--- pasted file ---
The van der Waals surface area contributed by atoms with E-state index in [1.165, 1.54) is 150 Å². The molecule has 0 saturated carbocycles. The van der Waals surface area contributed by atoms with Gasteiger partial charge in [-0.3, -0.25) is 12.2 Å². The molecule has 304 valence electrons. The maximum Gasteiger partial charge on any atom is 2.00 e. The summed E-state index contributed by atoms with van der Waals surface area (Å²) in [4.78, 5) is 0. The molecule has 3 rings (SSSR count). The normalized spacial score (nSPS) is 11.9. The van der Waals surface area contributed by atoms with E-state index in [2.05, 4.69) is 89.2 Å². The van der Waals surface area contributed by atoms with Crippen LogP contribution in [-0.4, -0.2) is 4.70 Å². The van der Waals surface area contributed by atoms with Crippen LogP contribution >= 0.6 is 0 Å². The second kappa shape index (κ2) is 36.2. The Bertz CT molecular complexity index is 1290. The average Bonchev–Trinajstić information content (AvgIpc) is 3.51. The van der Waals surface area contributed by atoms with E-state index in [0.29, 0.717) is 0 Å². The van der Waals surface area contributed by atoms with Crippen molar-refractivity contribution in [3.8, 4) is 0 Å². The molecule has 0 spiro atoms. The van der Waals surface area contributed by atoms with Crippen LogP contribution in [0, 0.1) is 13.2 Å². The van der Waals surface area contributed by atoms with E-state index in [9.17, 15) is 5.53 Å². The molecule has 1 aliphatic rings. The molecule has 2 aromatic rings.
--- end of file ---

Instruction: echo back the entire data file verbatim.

The van der Waals surface area contributed by atoms with E-state index in [1.165, 1.54) is 150 Å². The molecule has 0 saturated carbocycles. The van der Waals surface area contributed by atoms with Gasteiger partial charge in [-0.3, -0.25) is 12.2 Å². The molecule has 304 valence electrons. The maximum Gasteiger partial charge on any atom is 2.00 e. The summed E-state index contributed by atoms with van der Waals surface area (Å²) in [4.78, 5) is 0. The molecule has 3 rings (SSSR count). The normalized spacial score (nSPS) is 11.9. The van der Waals surface area contributed by atoms with E-state index in [2.05, 4.69) is 89.2 Å². The van der Waals surface area contributed by atoms with Crippen LogP contribution in [-0.4, -0.2) is 4.70 Å². The van der Waals surface area contributed by atoms with Crippen LogP contribution >= 0.6 is 0 Å². The second kappa shape index (κ2) is 36.2. The Bertz CT molecular complexity index is 1290. The average Bonchev–Trinajstić information content (AvgIpc) is 3.51. The van der Waals surface area contributed by atoms with E-state index in [0.29, 0.717) is 0 Å². The van der Waals surface area contributed by atoms with Crippen molar-refractivity contribution in [3.8, 4) is 0 Å². The molecule has 0 spiro atoms. The van der Waals surface area contributed by atoms with Crippen LogP contribution in [0, 0.1) is 13.2 Å². The van der Waals surface area contributed by atoms with E-state index in [9.17, 15) is 5.53 Å². The molecule has 1 aliphatic rings. The molecule has 2 aromatic rings.